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Employee Engagement Strategies That Every Manager Should Use

An engaged workforce delivers top-quality results. Read on for effective strategies to keep your employees engaged.

Knowing how to keep employees engaged and productive can be tricky, but it’s super important. Sure, in the short term, an unengaged employee will still show up for work. But the long-term consequences of an unmotivated workforce can be quite serious. Unengaged employees work at a fraction of their full effectiveness, which has a domino effect on your whole company. You can easily keep your employees engaged and above with the below employee engagement strategies. 

What is employee engagement? 

Employee engagement measures how dedicated your staff is to its work. An engaged employee cares about their work and feels invested in your organization as a key player in the company’s success. Generally, companies with high engagement have higher productivity and employee retention rates.

Oftentimes, employee engagement is confused with job satisfaction. However, the latter has more to do with workplace contentment: A satisfied team member could feel disengaged from their job without it affecting their performance.

Keep it engaging

Have a collaborative agenda to keep attendees engaged. Assigning sections to each attendee or simply having an agenda to follow can encourage meeting engagement. Try Fellow!

How can you tell if your employees are engaged?

Engaged employees typically work harder, but more productivity isn’t necessarily a sign of a motivated employee. After all, if a team member does their job for long enough, they may move faster through their workload. To more reliably determine your team’s engagement levels, look out for these telltale signs:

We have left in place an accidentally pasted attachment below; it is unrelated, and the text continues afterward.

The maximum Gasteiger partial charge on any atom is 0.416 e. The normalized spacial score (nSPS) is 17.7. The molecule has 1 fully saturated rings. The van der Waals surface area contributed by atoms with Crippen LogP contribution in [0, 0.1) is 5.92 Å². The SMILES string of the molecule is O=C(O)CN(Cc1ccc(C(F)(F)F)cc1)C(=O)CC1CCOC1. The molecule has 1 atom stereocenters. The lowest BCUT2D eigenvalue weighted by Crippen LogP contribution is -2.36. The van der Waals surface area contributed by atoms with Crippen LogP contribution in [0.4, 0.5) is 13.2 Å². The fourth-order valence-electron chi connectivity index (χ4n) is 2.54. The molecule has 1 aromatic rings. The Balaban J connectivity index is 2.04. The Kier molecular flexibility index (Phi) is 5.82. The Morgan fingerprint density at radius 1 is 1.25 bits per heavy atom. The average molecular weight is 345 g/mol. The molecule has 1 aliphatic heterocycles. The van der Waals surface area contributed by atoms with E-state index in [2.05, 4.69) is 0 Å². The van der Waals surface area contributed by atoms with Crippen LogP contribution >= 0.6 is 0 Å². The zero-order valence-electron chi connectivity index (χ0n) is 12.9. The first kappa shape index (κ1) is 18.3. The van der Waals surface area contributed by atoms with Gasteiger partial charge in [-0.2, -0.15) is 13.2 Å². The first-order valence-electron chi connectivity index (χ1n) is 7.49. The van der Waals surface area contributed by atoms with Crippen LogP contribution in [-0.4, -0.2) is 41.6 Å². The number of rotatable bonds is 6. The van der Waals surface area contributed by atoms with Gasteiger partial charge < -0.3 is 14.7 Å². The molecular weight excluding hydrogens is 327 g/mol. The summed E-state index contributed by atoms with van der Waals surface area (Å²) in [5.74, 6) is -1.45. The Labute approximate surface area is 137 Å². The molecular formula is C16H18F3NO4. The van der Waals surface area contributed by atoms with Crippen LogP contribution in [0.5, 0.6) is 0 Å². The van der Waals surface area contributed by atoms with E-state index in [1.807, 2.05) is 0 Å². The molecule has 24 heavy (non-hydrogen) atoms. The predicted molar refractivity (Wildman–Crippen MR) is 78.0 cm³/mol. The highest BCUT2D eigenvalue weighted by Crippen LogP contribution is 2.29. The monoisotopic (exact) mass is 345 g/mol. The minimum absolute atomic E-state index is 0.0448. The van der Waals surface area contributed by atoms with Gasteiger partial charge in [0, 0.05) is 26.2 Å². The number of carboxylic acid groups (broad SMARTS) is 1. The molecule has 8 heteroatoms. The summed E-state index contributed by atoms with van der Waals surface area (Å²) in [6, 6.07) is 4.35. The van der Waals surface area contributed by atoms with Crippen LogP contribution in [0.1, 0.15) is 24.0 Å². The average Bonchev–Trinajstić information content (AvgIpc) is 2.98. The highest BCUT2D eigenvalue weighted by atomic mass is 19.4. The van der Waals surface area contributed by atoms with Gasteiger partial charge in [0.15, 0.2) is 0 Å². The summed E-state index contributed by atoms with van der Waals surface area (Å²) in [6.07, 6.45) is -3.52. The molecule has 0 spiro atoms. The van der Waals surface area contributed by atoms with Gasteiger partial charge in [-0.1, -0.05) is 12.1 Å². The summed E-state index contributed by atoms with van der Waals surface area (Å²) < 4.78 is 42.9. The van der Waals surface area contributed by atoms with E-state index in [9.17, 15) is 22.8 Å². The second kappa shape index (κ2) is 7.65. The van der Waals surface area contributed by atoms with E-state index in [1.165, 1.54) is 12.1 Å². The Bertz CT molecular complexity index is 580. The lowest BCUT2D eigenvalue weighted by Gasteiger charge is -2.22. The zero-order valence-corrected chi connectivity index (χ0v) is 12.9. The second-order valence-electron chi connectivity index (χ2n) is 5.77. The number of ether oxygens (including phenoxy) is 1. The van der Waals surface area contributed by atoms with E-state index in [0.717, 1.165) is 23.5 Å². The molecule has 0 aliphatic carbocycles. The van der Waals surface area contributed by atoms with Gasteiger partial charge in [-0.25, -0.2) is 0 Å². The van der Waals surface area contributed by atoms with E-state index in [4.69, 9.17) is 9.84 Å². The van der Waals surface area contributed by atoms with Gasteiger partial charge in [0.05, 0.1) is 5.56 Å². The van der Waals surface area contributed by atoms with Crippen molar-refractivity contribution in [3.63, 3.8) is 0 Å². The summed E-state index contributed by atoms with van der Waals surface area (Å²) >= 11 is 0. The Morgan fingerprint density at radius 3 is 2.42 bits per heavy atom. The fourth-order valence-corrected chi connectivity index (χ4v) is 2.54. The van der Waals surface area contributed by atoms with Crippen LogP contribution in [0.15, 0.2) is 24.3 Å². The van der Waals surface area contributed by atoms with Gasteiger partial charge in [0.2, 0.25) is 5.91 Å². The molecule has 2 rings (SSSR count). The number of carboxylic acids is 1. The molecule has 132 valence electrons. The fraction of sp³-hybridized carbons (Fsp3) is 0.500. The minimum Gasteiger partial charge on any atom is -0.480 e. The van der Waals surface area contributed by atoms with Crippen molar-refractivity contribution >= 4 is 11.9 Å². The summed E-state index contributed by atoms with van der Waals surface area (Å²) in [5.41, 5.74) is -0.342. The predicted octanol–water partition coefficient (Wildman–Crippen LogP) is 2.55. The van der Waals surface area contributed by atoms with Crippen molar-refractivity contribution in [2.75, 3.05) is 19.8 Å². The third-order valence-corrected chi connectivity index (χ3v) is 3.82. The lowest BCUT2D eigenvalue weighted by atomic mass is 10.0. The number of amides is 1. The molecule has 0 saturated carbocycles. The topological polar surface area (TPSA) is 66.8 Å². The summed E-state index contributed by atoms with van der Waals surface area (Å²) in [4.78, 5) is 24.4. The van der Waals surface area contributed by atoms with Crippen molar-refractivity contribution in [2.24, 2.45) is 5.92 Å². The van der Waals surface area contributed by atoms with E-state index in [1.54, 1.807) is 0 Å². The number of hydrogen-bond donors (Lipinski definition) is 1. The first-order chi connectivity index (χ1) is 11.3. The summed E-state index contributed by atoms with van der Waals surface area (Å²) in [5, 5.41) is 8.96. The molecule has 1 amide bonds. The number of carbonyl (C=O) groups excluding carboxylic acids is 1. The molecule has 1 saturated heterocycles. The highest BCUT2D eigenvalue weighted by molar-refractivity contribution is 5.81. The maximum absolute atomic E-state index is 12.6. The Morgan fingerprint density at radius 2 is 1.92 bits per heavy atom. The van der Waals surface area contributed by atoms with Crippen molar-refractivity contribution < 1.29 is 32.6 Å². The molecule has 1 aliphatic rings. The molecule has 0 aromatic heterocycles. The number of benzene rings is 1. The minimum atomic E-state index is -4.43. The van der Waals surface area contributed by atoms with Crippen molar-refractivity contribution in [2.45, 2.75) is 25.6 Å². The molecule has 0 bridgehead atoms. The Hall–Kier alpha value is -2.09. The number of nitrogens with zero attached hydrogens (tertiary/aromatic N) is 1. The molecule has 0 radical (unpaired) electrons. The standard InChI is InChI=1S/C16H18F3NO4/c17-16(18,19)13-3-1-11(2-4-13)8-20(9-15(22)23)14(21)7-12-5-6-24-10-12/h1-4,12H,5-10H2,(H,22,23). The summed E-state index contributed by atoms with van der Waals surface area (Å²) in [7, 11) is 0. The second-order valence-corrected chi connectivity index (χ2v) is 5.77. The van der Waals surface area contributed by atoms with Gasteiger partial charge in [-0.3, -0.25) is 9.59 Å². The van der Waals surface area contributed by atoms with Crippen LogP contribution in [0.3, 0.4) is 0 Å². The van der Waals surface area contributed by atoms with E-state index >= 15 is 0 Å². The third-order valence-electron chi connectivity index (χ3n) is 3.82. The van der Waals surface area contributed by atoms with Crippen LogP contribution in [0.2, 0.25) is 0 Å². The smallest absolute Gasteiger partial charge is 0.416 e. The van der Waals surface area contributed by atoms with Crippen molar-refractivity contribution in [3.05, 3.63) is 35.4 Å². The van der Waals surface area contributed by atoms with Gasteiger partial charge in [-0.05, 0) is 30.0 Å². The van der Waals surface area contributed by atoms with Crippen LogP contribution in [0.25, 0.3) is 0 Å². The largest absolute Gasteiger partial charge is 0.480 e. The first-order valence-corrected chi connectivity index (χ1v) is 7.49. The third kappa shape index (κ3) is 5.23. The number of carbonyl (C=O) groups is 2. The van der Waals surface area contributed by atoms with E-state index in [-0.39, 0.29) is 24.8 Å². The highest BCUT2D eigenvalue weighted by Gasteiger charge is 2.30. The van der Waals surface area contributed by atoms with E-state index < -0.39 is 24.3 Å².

• They are optimistic. Positive attitudes have an effect company-wide, so if someone routinely sees the glass as half-full, you’re doing something right. An engaged team member approaches their work with a can-do attitude and takes any sudden changes in stride. 
  • They are team-oriented. With positive feelings about their work, your team members can better interact with each other. Disagreements will rarely (if ever) escalate into something non-productive, and your most engaged employees most likely won’t be at the center of any issues. 
  • They go above and beyond. Since engaged employees feel connected to the company’s values and trust their leadership, they’re usually willing to give 110% in their work. They’re more inclined to think outside the box for creative solutions to problems and reliably turn their tasks in on time.
  • They show a passion for learning. Engaged employees are motivated to do their jobs well, seek out more learning opportunities, and take on more responsibility. Since they feel connected to the company, they’re more willing to look for chances to contribute more and excel.
  • They accept responsibility for mistakes. An engaged team member won’t pass the buck if something goes awry. They’ll take responsibility for any mishaps that may have occurred along the way. They’re confident enough in their work and purpose that they know apologies are the mature, meaningful thing to do.
  • They give credit where it’s due. Sharing credit is key to team-building. No team member wants to watch someone else take the “win” when in reality, they only contributed a small part or maybe nothing at all. A team member who volunteers and uplifts the main players makes for a valuable, engaged team player.

6 employee engagement strategies 

Improving employee engagement is about valuing your team for their contributions and connecting them to your organization’s goals instead of just their paycheck. Below are several highly effective employee engagement strategies.

1 Work from your organization’s core values